I argue that John Dewey’s analysis of imagination enables an account of learning from imaginary cases consistent with Jonathan Dancy’s moral particularism. Moreover, this account provides a more robust account of learning from cases than Dancy’s own. Particularism is the position that there are no, or at most few, true moral principles, and that competent reasoning and judgment do not require them. On a particularist framework, one cannot infer from an imaginary case that because a feature has a (...)
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  20.  41
    Lakatosian Particularism.Howard Sankey - 2018 - Logos and Episteme (1):49-59.
    This paper explores a particularist element in the theory of method of Imre Lakatos, who appealed to the value-judgements of élite scientists in the appraisal of competing theories of method. The role played by such value-judgements is strongly reminiscent of the epistemological particularism of Roderick Chisholm. Despite the existence of a clear parallel between the particularist approaches of both authors, it is argued that Lakatos’s approach is subject to a weakness that does not affect the approach of Chisholm.
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  21. Particularism and the Point of Moral Principles.Rebecca Lynn Stangl - 2006 - Ethical Theory and Moral Practice 9 (2):201-229.
    According to radical moral particularists such as Jonathan Dancy, there are no substantive moral principles. And yet, few particularists wish to deny that something very like moral principles do indeed play a significant role in our everyday moral practice. Loathe at dismissing this as mere error on the part of everyday moral agents, particularists have proposed a number of alternative accounts of the practice. The aim of all of these accounts is to make sense of our appeal to general moral (...)
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  22. Defending Particularism From Supervenience/Resultance Attack.Peter Shiu-Hwa Tsu - 2011 - Acta Analytica 26 (4):387-402.
    I take the debate between the particularists and the principlists to be centered on the issue of whether there are true moral principles. One argument the principlists often appeal to in support of their claim that there are true moral principles is the argument from supervenience. Roughly, the argument is made up of the following three statements: (P1) If the thesis of moral supervenience holds, then there are true moral principles. (P2) The thesis of moral supervenience holds. (C) There are (...)
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  23.  3
    Particularism and the Space of Moral Reasons.Benedict Smith - 2010 - Palgrave-Macmillan.
    Machine generated contents note: Introduction -- Moral Philosophy and Experience -- Moral Particularism -- Perception and The Myth of the Moral Given -- Moral Judgement -- Moral Phenomenology -- The Space of Moral Reasons -- Conclusion -- Index.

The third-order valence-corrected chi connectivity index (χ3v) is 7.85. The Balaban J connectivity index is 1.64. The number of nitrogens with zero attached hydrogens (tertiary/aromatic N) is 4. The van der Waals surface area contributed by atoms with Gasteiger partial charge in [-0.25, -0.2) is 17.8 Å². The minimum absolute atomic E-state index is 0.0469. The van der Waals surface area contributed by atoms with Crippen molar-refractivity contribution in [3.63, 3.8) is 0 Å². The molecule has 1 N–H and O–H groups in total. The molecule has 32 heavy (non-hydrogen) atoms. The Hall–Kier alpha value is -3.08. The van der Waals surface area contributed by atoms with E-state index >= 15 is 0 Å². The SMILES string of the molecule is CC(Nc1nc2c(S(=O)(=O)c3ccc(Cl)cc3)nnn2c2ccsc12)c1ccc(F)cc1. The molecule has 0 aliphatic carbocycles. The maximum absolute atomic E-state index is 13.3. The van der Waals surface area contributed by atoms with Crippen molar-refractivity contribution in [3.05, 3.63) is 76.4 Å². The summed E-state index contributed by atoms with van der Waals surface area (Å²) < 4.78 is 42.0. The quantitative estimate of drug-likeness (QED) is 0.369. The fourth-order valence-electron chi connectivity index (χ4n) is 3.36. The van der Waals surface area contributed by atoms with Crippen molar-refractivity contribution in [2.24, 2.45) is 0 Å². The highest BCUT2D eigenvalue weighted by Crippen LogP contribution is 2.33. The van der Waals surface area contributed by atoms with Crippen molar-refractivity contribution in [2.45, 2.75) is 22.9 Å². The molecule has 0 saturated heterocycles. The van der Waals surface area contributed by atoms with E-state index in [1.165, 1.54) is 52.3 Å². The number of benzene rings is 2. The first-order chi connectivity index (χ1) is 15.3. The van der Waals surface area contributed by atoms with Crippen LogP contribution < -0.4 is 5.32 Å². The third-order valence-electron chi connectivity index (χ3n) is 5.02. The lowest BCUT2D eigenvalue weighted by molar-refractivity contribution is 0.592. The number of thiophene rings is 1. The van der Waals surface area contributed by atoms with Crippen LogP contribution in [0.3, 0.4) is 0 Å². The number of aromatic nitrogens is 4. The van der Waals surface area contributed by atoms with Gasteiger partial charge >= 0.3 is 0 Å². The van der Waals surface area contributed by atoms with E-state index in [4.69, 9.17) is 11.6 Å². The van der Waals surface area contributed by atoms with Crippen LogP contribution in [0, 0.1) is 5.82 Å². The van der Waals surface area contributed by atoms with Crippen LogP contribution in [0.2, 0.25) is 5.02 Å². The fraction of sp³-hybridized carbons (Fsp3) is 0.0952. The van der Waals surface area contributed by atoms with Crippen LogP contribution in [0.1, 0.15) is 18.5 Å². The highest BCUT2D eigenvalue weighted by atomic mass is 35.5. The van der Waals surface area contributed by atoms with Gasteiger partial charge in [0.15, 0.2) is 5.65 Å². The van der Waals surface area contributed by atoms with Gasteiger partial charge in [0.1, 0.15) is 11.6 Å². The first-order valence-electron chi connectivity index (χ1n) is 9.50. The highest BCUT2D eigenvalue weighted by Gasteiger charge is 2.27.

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  24. Relativism, Particularism and Reflective Equilibrium.Howard Sankey - 2014 - Journal for General Philosophy of Science / Zeitschrift für Allgemeine Wissenschaftstheorie 45 (2):281-292.
    In previous work, I have sought to show that the basic argument for epistemic relativism derives from the problem of the criterion that stems from ancient Pyrrhonian scepticism. Because epistemic relativism depends upon a sceptical strategy, it is possible to respond to relativism on the basis of an anti-sceptical strategy. I argue that the particularist response to scepticism proposed by Roderick Chisholm may be combined with a naturalistic and reliabilist conception of epistemic warrant as the basis for a satisfactory response (...)
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  25. A Particularist Epistemology: 'Affectual Intuitionism'. [REVIEW]Sabine Roeser - 2006 - Acta Analytica 21 (1):33-44.
    Jonathan Dancy has developed a very refined theory called ethical particularism. He has argued extensively for the metaphysical part of his position. However, the accompanying epistemology is not yet clear. In this paper I will sketch a particularist epistemology that is consistent with Dancy’s particularist metaphysics, although my approach differs in certain respects from epistemological claims Dancy has made. I will defend an epistemology that states: 1. that moral knowledge is based on intuitions and 2. that we need emotions (...)
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  26. Particularism and Supervenience.Caj Strandberg - 2008 - In Russ Shafer-Landau (ed.), Oxford Studies in Metaethics. Oxford University Press.